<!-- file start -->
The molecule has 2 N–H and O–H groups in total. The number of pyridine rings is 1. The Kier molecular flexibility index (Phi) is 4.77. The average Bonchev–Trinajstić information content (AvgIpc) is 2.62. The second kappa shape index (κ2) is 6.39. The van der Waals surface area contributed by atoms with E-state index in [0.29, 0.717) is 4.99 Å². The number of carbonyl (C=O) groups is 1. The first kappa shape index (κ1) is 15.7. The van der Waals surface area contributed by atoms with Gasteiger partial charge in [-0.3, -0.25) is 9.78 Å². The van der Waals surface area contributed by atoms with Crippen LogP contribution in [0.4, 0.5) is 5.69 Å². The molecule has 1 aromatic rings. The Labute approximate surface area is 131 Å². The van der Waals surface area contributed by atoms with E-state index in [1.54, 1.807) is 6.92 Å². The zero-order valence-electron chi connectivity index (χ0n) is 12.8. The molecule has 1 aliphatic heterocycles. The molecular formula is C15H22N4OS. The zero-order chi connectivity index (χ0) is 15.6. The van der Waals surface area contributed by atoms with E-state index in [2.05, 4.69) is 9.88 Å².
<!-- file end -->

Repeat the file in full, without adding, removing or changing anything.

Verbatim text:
The molecule has 2 N–H and O–H groups in total. The number of pyridine rings is 1. The Kier molecular flexibility index (Phi) is 4.77. The average Bonchev–Trinajstić information content (AvgIpc) is 2.62. The second kappa shape index (κ2) is 6.39. The van der Waals surface area contributed by atoms with E-state index in [0.29, 0.717) is 4.99 Å². The number of carbonyl (C=O) groups is 1. The first kappa shape index (κ1) is 15.7. The van der Waals surface area contributed by atoms with Gasteiger partial charge in [-0.3, -0.25) is 9.78 Å². The van der Waals surface area contributed by atoms with Crippen LogP contribution in [0.4, 0.5) is 5.69 Å². The molecule has 1 aromatic rings. The Labute approximate surface area is 131 Å². The van der Waals surface area contributed by atoms with E-state index in [1.54, 1.807) is 6.92 Å². The zero-order valence-electron chi connectivity index (χ0n) is 12.8. The molecule has 1 aliphatic heterocycles. The molecular formula is C15H22N4OS. The zero-order chi connectivity index (χ0) is 15.6. The van der Waals surface area contributed by atoms with E-state index in [2.05, 4.69) is 9.88 Å².